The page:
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Subject: State of the Art in Wargaming rss

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Corey Butler
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My recent GeekList, A Brief History of Wargaming sparked a fair amount of controversy. In addition to such perrenial questions as "Is Risk really a wargame?", several folks took exception to my last game entry, which I claimed was the new "state of the art." Since I made a mistake on the first block wargame anyway, I've decided to revise the list a third (and last!) time. I thought it might be fun to let the 'Geek decide what the current "state of the art" wargame is, so please submit your vote below.

Your selection should be recent (< 10 years old), high quality, and innovative. What wargame do you think is the greatest and latest, and best indicates what the new games of the next ten years will look like? Please refrain from rants, multiple votes, and definitional squabbles. Just tell us which wargame represents the state of the art and why.

Thanks!
 
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Dane Peacock
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Here are three rules off the top of my head:

It needs to be streamlined. Fiddly rules are history!

It needs to be well made. Paper maps and flimsy one sided cardboard chits have got to go!

It needs to be a 'next generation' game, incorporating time-proven and enjoyable game mechanics.
 
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The Real and Only
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Age of Napoleon
I can only say something from my collection. I am going to go with Age of Napoleon. I think it is state of the art because it does not have fidely rules, uses both dice and cards and simulates both the diplomatic and strategic situation for the period it was representing. It does this without locking the players into pre-set history determined strategy and thus is highly replayable.

The bits are top notch in this game and the support from its designer is also top notch.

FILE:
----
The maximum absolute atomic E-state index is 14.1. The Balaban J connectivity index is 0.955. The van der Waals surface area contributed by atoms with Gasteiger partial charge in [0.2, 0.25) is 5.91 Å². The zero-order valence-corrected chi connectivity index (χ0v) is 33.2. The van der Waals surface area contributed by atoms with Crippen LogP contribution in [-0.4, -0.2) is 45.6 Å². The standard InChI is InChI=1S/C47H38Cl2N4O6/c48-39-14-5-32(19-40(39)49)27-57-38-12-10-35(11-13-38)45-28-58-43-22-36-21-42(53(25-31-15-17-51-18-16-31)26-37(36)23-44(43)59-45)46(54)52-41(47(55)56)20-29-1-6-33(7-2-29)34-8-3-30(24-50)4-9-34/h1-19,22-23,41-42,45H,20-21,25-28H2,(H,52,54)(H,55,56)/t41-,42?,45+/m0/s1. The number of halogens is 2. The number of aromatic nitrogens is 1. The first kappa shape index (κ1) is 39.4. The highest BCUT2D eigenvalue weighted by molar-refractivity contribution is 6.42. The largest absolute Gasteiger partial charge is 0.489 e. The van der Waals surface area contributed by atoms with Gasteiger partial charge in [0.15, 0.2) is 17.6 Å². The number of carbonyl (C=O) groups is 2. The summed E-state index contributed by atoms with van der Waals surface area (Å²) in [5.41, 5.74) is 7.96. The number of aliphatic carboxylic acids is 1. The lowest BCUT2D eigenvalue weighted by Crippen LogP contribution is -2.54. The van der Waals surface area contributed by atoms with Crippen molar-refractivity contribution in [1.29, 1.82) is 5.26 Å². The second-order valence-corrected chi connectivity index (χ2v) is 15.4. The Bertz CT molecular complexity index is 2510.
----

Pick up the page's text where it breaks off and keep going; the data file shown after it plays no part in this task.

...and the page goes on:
The only downside is it is a two player game. But that could also be an upside.
 
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Ray
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Heroscape/Memoir'44 - Look at the generations of gamers brought in by games like Axis and Allies. Great bits and easy enough for kids to play is what will sell and these are two examples of that. Minaitures games with tighter rules that hold up to strategic analysis yet expandable enough to become a game system. The dice will have symbols on them. I predict someone will manage to pull of a better wargame that also has these elements.

 
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Chris Farrell
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Heroscape and Memoir '44 may be good games, but they are at least 10 years from being state of the art.

I'd be tempted to nominate something like Gettysburg (Columbia) or maybe Pacific Victory - these to me sort of represent the "next generation" of Axis & Allies, in that they have fog of war, much more interesting production, yet are built on familiar systems.

Age of Napoleon would probably qualify, but only if state of the art doesn't actually require being very good (AoN isn't bad, but it has some pretty obvious problems too).

Along those lines, Sword of Rome might also be a good candiate - it's also got issues, but it uses a lot of "modern" ideas.

Even though it's ten years old now, I think Hannibal: Rome vs. Carthage really is the state of the art. The art just hasn't progressed a lot for various reasons. War of the Ring, for example, borrows from Hannibal but doesn't really improve on it, and is less skillfully overall. Same with Age of Napoleon. But Hannibal will never be considered mainstream. In most of these cases, it's just that Hannibal feels like a Knizia game in its balance and attention to detail, while in most of these other games they've borrowed heavily, but not gone the distance to ensure a classic game.

I think almost by definition "state of the art" is going to be something that not a lot of people are playing just yet. If it's "state of the art", it's not "mainstream" yet.

One last random thought, one thing to bear in mind is that "wargaming" is a hugely diverse category, far moreso than "eurogames". So to pick exactly one "state of the art" game might be a quixotic goal.
 
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Corey Butler